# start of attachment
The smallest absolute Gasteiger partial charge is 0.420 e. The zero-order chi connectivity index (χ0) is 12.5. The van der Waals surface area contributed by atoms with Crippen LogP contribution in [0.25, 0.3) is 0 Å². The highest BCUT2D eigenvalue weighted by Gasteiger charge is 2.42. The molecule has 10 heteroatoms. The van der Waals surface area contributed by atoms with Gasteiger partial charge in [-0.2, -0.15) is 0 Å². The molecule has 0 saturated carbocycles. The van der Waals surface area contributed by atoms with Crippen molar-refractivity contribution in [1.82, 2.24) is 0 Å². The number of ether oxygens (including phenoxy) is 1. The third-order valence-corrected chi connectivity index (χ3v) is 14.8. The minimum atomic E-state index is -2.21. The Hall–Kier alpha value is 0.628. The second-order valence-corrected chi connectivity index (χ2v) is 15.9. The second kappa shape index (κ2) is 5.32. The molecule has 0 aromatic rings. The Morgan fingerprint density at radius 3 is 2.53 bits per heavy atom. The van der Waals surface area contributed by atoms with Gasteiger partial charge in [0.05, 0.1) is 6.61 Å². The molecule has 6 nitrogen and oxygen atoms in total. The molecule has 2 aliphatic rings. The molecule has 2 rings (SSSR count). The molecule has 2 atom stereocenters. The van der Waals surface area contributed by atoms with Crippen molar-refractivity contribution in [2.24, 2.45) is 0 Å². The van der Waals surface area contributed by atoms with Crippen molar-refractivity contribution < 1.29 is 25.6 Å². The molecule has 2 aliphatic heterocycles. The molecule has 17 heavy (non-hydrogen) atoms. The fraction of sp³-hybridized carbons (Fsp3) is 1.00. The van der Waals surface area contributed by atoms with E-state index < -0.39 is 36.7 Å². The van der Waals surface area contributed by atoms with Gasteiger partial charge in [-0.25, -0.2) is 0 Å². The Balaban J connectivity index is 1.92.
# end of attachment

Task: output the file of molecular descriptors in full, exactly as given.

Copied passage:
The smallest absolute Gasteiger partial charge is 0.420 e. The zero-order chi connectivity index (χ0) is 12.5. The van der Waals surface area contributed by atoms with Crippen LogP contribution in [0.25, 0.3) is 0 Å². The highest BCUT2D eigenvalue weighted by Gasteiger charge is 2.42. The molecule has 10 heteroatoms. The van der Waals surface area contributed by atoms with Gasteiger partial charge in [-0.2, -0.15) is 0 Å². The molecule has 0 saturated carbocycles. The van der Waals surface area contributed by atoms with Crippen molar-refractivity contribution in [1.82, 2.24) is 0 Å². The number of ether oxygens (including phenoxy) is 1. The third-order valence-corrected chi connectivity index (χ3v) is 14.8. The minimum atomic E-state index is -2.21. The Hall–Kier alpha value is 0.628. The second-order valence-corrected chi connectivity index (χ2v) is 15.9. The second kappa shape index (κ2) is 5.32. The molecule has 0 aromatic rings. The Morgan fingerprint density at radius 3 is 2.53 bits per heavy atom. The van der Waals surface area contributed by atoms with Gasteiger partial charge in [0.05, 0.1) is 6.61 Å². The molecule has 6 nitrogen and oxygen atoms in total. The molecule has 2 aliphatic rings. The molecule has 2 rings (SSSR count). The molecule has 2 atom stereocenters. The van der Waals surface area contributed by atoms with Crippen molar-refractivity contribution in [2.24, 2.45) is 0 Å². The van der Waals surface area contributed by atoms with Crippen molar-refractivity contribution < 1.29 is 25.6 Å². The molecule has 2 aliphatic heterocycles. The molecule has 17 heavy (non-hydrogen) atoms. The fraction of sp³-hybridized carbons (Fsp3) is 1.00. The van der Waals surface area contributed by atoms with E-state index < -0.39 is 36.7 Å². The van der Waals surface area contributed by atoms with Gasteiger partial charge in [-0.25, -0.2) is 0 Å². The Balaban J connectivity index is 1.92.